When San Francisco housed homeless, healthcare costs spiked--then plunged

When the city of San Francisco decided to provide housing for members of its homeless population, healthcare costs initially spiked--then dropped significantly, according to the San Francisco Chronicle.

The city shelled out $33.9 million for emergency care for some 1,800 homeless to whom it provided supportive housing between 2010 and 2012, a 199 percent increase during the first year of the experiment, the article said. Expenditures for behavioral health services also increased. But by the 2014-15 fiscal year, those costs plunged to $14 million. 

San Francisco is not the only city to embark on pilot programs to house the homeless. New York State has invested more than $260 million in recent years to provide housing to the homeless in order to cut down on the costs of serving its sizable Medicaid population.

New White Paper

Craft a Superior Member Experience

Read the latest white paper on how health plans can leverage technology to revolutionize digital CX to increase member satisfaction, drive self-service, and improve outcomes while generating ROI.

In Portland, Oregon, a supportive housing program cut monthly healthcare costs for a cohort of 98 individuals, according to Forbes.com, although there were some cost spikes in the second year after they were housed.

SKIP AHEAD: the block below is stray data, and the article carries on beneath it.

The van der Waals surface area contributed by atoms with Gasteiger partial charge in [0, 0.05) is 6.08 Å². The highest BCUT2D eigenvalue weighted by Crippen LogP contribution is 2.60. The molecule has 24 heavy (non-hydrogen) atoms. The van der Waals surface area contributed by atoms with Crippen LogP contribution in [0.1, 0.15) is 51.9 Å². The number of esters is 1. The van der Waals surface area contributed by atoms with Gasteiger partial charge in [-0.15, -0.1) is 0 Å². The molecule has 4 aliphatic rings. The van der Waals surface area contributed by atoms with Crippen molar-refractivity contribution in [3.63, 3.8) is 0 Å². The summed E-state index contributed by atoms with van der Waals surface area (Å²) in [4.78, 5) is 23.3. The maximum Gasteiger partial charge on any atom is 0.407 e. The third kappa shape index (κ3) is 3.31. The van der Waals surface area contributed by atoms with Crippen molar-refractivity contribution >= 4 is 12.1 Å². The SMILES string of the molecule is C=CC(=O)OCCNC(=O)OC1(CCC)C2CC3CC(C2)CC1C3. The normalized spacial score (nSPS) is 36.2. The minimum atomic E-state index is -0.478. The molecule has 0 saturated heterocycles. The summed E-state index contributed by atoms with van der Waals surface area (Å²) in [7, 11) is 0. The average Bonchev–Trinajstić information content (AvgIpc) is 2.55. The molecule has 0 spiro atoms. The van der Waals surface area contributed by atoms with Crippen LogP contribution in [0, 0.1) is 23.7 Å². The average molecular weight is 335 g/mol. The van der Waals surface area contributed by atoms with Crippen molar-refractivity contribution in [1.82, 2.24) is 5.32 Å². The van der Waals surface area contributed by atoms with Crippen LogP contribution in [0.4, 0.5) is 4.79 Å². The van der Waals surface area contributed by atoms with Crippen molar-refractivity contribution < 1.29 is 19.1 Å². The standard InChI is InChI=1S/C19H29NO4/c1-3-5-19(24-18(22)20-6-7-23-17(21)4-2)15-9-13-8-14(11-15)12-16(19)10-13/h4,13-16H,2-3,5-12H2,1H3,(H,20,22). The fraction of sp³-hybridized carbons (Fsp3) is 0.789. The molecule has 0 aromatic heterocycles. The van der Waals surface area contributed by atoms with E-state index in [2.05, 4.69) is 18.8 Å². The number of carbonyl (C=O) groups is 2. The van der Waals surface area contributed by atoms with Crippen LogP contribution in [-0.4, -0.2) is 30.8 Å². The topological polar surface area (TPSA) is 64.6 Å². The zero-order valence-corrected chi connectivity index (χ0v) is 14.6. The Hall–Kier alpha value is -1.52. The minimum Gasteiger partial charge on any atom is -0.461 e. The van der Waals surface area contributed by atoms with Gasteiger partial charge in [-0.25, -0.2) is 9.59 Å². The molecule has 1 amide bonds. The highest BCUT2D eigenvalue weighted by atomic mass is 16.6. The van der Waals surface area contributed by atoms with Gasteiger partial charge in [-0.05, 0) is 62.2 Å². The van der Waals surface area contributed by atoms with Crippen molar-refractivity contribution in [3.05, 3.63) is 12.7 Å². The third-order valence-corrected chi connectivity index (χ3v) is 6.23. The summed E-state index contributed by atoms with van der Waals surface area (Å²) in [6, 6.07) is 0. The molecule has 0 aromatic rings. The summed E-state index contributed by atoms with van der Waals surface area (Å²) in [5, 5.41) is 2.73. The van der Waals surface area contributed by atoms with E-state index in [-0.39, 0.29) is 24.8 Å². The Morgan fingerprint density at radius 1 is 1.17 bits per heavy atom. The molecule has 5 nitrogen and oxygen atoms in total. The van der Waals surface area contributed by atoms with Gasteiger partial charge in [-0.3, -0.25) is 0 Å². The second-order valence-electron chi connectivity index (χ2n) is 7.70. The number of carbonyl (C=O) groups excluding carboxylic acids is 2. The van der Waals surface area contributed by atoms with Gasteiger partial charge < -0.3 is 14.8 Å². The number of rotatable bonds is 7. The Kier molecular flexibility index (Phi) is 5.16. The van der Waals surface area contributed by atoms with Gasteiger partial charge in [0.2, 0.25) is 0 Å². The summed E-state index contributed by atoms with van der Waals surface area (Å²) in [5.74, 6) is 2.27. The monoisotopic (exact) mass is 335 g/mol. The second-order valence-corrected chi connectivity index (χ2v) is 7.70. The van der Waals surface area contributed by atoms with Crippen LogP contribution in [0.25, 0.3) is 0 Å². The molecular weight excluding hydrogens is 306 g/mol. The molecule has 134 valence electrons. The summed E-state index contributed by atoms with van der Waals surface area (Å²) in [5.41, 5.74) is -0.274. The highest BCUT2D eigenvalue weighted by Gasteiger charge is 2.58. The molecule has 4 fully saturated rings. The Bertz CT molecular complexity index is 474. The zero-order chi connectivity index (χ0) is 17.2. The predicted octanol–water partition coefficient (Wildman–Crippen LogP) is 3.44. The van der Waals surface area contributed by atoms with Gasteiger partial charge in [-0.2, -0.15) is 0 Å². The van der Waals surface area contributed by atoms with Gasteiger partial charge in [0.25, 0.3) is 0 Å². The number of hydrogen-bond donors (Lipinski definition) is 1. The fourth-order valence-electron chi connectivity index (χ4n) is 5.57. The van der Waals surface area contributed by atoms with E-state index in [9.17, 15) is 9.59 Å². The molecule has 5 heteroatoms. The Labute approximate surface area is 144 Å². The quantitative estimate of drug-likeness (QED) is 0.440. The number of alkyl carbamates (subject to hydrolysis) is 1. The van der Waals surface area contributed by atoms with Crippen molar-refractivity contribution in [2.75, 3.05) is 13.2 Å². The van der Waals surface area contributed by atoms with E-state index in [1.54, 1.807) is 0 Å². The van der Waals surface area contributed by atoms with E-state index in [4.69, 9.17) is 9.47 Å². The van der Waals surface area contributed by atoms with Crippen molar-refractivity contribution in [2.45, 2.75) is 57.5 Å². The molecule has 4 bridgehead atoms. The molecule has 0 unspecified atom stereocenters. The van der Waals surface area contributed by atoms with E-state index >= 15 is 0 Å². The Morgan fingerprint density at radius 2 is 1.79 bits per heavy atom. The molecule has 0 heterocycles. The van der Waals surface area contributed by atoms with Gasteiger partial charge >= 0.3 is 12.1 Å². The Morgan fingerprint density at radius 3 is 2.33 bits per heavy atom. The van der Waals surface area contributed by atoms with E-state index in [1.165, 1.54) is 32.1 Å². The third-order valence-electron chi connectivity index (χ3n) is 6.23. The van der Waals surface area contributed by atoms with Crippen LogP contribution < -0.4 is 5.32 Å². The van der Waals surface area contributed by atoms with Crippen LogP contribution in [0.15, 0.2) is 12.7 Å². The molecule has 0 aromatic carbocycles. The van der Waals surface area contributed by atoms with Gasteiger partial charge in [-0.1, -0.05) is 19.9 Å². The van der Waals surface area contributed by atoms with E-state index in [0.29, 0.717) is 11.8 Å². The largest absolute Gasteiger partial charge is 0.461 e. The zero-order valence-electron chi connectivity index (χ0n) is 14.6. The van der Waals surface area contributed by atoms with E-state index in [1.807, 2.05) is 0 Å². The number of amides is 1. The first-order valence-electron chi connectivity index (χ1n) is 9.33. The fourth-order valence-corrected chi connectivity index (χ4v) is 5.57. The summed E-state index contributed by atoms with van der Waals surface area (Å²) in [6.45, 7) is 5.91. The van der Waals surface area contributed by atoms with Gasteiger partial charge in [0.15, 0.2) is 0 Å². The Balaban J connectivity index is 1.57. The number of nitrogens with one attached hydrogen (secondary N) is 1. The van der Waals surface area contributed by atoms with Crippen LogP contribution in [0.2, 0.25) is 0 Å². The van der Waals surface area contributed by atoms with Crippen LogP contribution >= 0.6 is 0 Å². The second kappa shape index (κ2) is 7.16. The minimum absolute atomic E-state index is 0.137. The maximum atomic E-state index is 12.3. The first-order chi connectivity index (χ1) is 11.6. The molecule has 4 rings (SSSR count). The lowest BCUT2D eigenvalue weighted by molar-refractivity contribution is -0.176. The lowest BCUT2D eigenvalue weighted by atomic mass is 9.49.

Such steps should prove useful to hospitals, which in many instances face a quandary as to how to discharge homeless patients. They can face federal fines for merely putting them back on the street, and that also puts the homeless patients at higher risk of readmission. As a result, hospitals and healthcare systems in many cities have begun to experiment with discharging homeless patients into respite centers, giving social service agencies the opportunity to try and find housing for them.

But obstacles remain. In San Francisco, about half of the population that received supportive housing eventually left, likely because they were unable to keep up with rent payments based on their incomes, the article noted. 

To learn more:
- read the San Francisco Chronicle article (subscription may be required)
- check out the Forbes.com article

Suggested Articles

Lloyd Dean will become the sole CEO of Chicago-based Catholic hospital giant CommonSpirit Health.

Moody’s released its look at trends to watch in 2020 and weighed the potential credit implications across multiple sectors in healthcare.

Investors poured $4 billion into companies working on AI in healthcare across 367 deals in 2019, according to CB Insights' latest AI funding report.